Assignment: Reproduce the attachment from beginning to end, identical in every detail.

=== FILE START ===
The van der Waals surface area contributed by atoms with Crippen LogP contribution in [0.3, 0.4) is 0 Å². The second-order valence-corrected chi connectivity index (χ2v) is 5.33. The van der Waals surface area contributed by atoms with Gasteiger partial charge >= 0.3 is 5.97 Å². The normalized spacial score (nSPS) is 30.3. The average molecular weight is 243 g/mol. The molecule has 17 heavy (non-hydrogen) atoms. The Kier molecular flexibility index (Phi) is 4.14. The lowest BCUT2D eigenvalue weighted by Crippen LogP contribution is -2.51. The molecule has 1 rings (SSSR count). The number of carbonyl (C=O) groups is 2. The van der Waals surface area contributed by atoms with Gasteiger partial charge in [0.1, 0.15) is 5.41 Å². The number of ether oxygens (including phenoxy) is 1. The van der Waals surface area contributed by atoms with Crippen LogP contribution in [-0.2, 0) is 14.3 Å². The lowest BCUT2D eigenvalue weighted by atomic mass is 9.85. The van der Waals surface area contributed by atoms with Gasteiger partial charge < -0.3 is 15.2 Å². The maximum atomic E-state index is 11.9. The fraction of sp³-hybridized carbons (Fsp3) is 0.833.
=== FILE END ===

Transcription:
The van der Waals surface area contributed by atoms with Crippen LogP contribution in [0.3, 0.4) is 0 Å². The second-order valence-corrected chi connectivity index (χ2v) is 5.33. The van der Waals surface area contributed by atoms with Gasteiger partial charge >= 0.3 is 5.97 Å². The normalized spacial score (nSPS) is 30.3. The average molecular weight is 243 g/mol. The molecule has 17 heavy (non-hydrogen) atoms. The Kier molecular flexibility index (Phi) is 4.14. The lowest BCUT2D eigenvalue weighted by Crippen LogP contribution is -2.51. The molecule has 1 rings (SSSR count). The number of carbonyl (C=O) groups is 2. The van der Waals surface area contributed by atoms with Gasteiger partial charge in [0.1, 0.15) is 5.41 Å². The number of ether oxygens (including phenoxy) is 1. The van der Waals surface area contributed by atoms with Crippen LogP contribution in [-0.2, 0) is 14.3 Å². The lowest BCUT2D eigenvalue weighted by atomic mass is 9.85. The van der Waals surface area contributed by atoms with Gasteiger partial charge < -0.3 is 15.2 Å². The maximum atomic E-state index is 11.9. The fraction of sp³-hybridized carbons (Fsp3) is 0.833.